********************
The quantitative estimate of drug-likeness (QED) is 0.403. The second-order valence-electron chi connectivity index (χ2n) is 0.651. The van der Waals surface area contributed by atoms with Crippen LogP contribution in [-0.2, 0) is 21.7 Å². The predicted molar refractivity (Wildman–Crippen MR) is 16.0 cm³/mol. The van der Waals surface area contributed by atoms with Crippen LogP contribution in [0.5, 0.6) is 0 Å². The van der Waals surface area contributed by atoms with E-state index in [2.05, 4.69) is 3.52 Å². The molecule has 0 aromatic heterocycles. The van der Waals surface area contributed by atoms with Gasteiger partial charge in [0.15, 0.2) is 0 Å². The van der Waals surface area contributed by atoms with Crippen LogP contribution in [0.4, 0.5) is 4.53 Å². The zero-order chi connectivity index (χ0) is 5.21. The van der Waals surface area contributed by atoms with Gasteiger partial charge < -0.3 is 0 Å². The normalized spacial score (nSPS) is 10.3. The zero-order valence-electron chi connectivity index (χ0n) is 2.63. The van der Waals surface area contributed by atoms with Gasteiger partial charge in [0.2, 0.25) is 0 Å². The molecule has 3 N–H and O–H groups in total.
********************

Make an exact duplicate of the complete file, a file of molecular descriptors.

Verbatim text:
The quantitative estimate of drug-likeness (QED) is 0.403. The second-order valence-electron chi connectivity index (χ2n) is 0.651. The van der Waals surface area contributed by atoms with Crippen LogP contribution in [-0.2, 0) is 21.7 Å². The predicted molar refractivity (Wildman–Crippen MR) is 16.0 cm³/mol. The van der Waals surface area contributed by atoms with Crippen LogP contribution in [0.5, 0.6) is 0 Å². The van der Waals surface area contributed by atoms with E-state index in [2.05, 4.69) is 3.52 Å². The molecule has 0 aromatic heterocycles. The van der Waals surface area contributed by atoms with Gasteiger partial charge in [0.15, 0.2) is 0 Å². The van der Waals surface area contributed by atoms with Crippen LogP contribution in [0.4, 0.5) is 4.53 Å². The zero-order chi connectivity index (χ0) is 5.21. The van der Waals surface area contributed by atoms with Gasteiger partial charge < -0.3 is 0 Å². The normalized spacial score (nSPS) is 10.3. The zero-order valence-electron chi connectivity index (χ0n) is 2.63. The van der Waals surface area contributed by atoms with Gasteiger partial charge in [0.2, 0.25) is 0 Å². The molecule has 3 N–H and O–H groups in total.